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Comparison of endoscopically-guided swab vs aspirate culture techniques in post–endoscopic sinus surgery patients: blinded, prospective analysis


  • Potential conflict of interest: P.S.B.: research grants (ARS, Medtronic), consultant (Medtronic). E.W., T.T., and R.G.: nothing to report.



Culture-directed antibiotic therapy remains imperative in the management paradigm of chronic rhinosinusitis (CRS). The objective of this study was to conduct a prospective, blinded comparison of endoscopically-guided swab and aspirate cultures from the same sinonasal site in patients presenting with acute infectious exacerbations post–sinus surgery.


Forty-nine CRS patients were prospectively enrolled in a tertiary care rhinology clinic. At the conclusion of the study, all cultures were unblinded to determine mean culture yield, most common pathogens, potential contaminants, and therapeutic correlation.


The mean patient age was 49 years and 40.8% were males. All patients had evidence of symptomatic exacerbation with purulence on endoscopy at the time of presentation. There was a mean of 1.367 pathogens assayed per aspirate culture vs a mean of 1.102 per swab culture (p = 0.0032). The prevalence of Pseudomonas aeruginosa was 42% for aspirate vs 30% for swab cultures, respectively. The prevalence of Staphylococcus aureus was 49% for suction cultures vs 45% for swab cultures. There were 9 and 11 likely contaminants using aspirate and swab cultures, respectively. Therapeutic correlation was strong in 67%, moderate in 18%, and weak in 14% of patients.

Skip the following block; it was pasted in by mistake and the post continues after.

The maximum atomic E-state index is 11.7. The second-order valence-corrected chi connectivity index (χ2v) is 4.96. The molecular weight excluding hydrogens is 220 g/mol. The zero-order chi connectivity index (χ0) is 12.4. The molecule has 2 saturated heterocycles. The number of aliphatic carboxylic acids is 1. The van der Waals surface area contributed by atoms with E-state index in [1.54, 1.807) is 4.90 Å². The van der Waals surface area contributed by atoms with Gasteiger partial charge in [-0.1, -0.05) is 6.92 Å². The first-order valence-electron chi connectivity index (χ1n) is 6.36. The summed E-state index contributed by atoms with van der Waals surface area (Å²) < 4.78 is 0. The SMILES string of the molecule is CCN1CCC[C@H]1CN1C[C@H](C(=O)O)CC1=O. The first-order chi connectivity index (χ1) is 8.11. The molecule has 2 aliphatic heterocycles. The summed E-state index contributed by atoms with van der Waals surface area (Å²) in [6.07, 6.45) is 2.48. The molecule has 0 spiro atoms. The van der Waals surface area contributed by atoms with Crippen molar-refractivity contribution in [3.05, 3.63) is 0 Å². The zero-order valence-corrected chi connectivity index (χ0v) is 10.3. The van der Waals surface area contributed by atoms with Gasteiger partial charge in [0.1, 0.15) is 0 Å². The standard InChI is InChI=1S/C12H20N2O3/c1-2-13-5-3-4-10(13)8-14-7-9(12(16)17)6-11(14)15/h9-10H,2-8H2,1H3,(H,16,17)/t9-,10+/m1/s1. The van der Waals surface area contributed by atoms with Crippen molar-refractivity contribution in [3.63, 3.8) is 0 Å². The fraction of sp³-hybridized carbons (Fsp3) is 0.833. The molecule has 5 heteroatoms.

This prospective analysis demonstrated higher culture yield, particularly with Pseudomonas, with aspirate vs swab cultures in postoperative patients. There is a strong clinical correlation between the 2 methods, and both aspirate and swab techniques serve as acceptable alternatives for endoscopic-guided cultures in patients with post–functional endoscopic sinus surgery infectious exacerbations.